IN HIS masterpiece, ‘The Economics of Welsh Self Government’ (1931), Carmarthenshire’s DJ Davies warned of a mistaken economic strategy which left Wales at the mercy of a wider economic entity reliant on the banks and the financial institutions of the City of London, writes Jonathan Edwards MP.

His work with his wife, Dr Noelle Davies, was prophetic.

Still, even they, I suspect, couldn’t imagine the transformation of the UK economy over the following decades to becoming overly reliant upon the financial sector coupled with the neglect of manufacturing and producing industries.

A major acceleration of economic realignment occurred under the Thatcher UK Government, where a deliberate so-called ‘Big Bang’ strategy was pursued, which removed regulatory constraints on the financial sector.

The essence of the philosophy was that wealth generation by the financial geniuses in London for the super-rich would eventually trickle down to the rest of society and distribute geographically away from the South-East of London.

The Blair and Brown Labour Governments accepted neo-liberal economic thinking.

The result of this policy, as we all know, is that the UK has become the most unequal State in Europe in terms of geographical and individual wealth.

Far from trickling down, Thatcherism became the vehicle whereby the proceeds of economic growth were syphoned from the poor to the rich.

Furthermore, when the inevitable crash came in 2008, the bill was left to ordinary working people.

The Golden Goose, as the bankers like to see themselves, turned out to be a Golden Gun kept afloat with loans, grants, and guarantees equivalent to 100% of the British state’s annual wealth.

With ultra-loose monetary policy, which has yet to normalise, further cataclysm was avoided.

However, the general acceptance amongst policymakers, albeit through gritted teeth, was that the public would never be expected to step in to nationalise the failures of the financial elite.

The election of Liz Truss as Prime Minister is a defining moment as all indications seem to suggest that her Government has given up on restructuring the UK economy towards a more balanced, sustainable path.
(We can have a long debate about whether the British Government was ever serious about distributing wealth to every part of the state, but the reality is that even the rhetoric has now gone).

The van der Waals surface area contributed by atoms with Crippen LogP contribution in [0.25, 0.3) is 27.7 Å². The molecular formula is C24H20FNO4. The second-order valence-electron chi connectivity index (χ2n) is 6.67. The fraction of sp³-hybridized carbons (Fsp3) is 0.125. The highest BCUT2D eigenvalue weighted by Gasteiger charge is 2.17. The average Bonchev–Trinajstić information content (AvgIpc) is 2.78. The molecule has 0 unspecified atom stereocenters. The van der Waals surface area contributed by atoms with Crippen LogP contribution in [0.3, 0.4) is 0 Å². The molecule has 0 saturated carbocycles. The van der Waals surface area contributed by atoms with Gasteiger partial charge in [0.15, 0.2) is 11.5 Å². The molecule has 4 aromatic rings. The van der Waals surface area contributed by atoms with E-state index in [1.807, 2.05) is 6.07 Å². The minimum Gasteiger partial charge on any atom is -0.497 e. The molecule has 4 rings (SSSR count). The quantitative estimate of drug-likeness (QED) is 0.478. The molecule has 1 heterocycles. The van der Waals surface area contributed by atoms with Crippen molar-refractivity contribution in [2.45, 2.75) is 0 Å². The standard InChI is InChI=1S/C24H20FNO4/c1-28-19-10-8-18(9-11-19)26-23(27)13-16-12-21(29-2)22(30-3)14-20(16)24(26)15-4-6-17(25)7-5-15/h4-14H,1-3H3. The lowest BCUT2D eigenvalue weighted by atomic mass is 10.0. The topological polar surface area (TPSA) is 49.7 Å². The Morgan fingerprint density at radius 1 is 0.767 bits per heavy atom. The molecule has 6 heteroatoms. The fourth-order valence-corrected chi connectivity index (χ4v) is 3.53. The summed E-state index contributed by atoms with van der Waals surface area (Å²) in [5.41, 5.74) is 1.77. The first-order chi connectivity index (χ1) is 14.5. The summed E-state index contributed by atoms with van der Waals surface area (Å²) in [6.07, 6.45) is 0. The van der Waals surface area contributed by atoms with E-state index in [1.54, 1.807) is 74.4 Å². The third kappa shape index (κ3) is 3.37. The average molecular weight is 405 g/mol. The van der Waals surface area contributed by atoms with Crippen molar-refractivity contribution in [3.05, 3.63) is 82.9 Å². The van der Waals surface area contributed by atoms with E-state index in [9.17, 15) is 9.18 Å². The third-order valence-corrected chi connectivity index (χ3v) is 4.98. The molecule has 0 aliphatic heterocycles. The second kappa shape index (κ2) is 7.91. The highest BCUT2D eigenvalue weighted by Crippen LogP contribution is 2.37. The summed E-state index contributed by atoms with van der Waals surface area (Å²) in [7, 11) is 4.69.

In his first major fiscal statement, the new Chancellor, Kwasi Kwarteng, heralded a new pro-growth economic strategy.

This is code for letting the City of London run rip by loosening regulations, taxation and restrictions on bankers’ bonuses.

The new Government’s ideology is firmly rooted in the infamous ‘Britannia Unchained’ pamphlet of 2012, co-authored by Truss and Kwarteng.

It called for economic shock therapy for the UK and labelled the British as the worst workplace idlers in the world.

The pamphleteers’ thinking largely shaped the Singapore-on-Thames vision of the most fanatical Brexiteers.

We are about to get the real deal six years after the referendum.

These are very serious times.

Instead of the short-termism that has characterised Westminster policy-making for decades, we need long-term plans and strategies to deal with cost-of-living pressures, sustainability of our public services, and climate change.

Worryingly, Trussonomics could lead to a full-scale run on the currency as speculators ponder how the £150bn energy package will be paid for at a time of swingeing tax cuts for the super-rich and large corporations.

A far more sensible approach would be to introduce a windfall tax on those making excessive profits out of rising energy prices, increasing taxes on the richest individuals, and increasing corporate taxes.

The biggest policy boosts the British Government should deliver would encourage investment, stabilise the currency, and realign with European economic frameworks.

Instead, the Tories hope a dose of economic steroids will be enough to get them to the next General Election.

The tragedy is that ordinary working people will be left picking up the pieces when the inevitable crash comes.

And by that time, Truss and Kwarteng will be long gone.